Usually, single task devices seem to come first, and are extended into multi-function devices, like a cell phone that can check my e-mail, browse the web, play music and movies, and let me instant message people, plus, oh yeah, call someone. However, the argument can easily be made that this is often at the expense of whatever the primary function of the device was originally, and almost always at a price of a steeper learning curve and more complex user interfaces.

However, some people just want a device that does one thing, and does it very well. Do you want your checkbook to play music and have net access built in? Do you really need a TV built in to your fridge? It is my opinion that at some point the idea of computers as specific machines we sit down at to do things will have to fade away, and be replaced with a type of distributed processing. The processing will all be done in the background out of sight, and we will simply perform our activities where they are most natural for us to do so. If I sit down at my desk at home, I can access my bank accounts and pay my bills. I can also do it from the couch or outside if I want to, but it will be what the system assumes I want to do when I sit down at my desk, based on my normal routine. The same system will display recipes for me in the kitchen, if I want, and will have my music follow me as I move around the house, but not into the kid's rooms when I peek in to pull their covers up after they are asleep.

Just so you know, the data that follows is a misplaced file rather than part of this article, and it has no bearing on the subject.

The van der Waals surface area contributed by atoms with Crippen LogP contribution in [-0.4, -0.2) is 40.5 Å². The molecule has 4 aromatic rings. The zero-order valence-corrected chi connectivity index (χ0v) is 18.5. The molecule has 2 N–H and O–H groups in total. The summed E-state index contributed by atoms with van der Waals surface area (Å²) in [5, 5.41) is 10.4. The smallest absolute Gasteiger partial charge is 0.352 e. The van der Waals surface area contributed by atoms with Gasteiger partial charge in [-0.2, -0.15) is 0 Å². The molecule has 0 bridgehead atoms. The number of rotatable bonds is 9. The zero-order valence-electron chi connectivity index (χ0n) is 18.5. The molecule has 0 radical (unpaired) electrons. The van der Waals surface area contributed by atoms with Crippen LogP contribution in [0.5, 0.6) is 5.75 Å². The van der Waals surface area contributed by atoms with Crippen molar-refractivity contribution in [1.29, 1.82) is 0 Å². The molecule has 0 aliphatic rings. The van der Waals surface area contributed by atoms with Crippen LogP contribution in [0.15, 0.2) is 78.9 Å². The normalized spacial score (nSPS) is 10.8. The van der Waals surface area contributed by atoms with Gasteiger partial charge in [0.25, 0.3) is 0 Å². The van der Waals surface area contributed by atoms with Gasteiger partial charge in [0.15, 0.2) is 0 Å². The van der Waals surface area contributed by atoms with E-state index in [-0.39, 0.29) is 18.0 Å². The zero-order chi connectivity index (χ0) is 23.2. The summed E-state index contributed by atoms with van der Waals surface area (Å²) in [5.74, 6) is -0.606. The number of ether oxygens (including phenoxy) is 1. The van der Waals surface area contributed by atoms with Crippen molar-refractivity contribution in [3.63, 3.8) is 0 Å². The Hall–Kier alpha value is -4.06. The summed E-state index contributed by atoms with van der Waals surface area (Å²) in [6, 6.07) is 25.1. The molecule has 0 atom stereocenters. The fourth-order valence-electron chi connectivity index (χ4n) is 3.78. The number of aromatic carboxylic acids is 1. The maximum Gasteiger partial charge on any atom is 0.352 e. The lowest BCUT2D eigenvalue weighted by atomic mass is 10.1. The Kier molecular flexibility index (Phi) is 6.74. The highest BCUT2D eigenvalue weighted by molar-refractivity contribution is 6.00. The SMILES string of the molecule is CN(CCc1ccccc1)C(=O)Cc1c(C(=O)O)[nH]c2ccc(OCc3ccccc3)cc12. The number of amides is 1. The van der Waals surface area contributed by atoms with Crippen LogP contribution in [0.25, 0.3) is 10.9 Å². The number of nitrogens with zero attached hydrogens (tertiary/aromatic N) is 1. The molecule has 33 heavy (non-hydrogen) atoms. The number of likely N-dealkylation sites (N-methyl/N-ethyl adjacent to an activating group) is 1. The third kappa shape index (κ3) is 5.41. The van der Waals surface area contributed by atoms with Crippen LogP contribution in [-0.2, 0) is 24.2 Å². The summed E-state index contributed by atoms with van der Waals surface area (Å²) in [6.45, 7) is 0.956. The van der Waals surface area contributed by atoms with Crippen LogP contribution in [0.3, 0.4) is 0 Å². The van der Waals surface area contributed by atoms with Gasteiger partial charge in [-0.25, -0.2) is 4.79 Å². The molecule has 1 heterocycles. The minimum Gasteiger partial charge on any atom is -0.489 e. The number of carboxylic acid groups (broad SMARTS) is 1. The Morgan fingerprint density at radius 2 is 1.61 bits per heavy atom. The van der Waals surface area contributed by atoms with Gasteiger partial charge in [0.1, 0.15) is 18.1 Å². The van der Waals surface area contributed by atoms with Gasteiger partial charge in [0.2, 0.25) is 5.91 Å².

If a system becomes this pervasive and integrated, most people won't want to know what recipe program they are running, or if their lawn maintenance software version is compatible with their new robotic lawn mower they just bought. Yes, some people will know, care, and love every minute detail. They will have custom interfaces for everything, and their houses will literally respond to their every whim. I will probably be one of these people. However, this will be the exception, because everyone else will just want it to work, and won't care if they are using Blinds 3.0 from Windows Corporation, OpenMyBlinds 4.27 from AOL/Time Warner, or GBlinds 2.7 (Beta) from Google World Domination, Inc.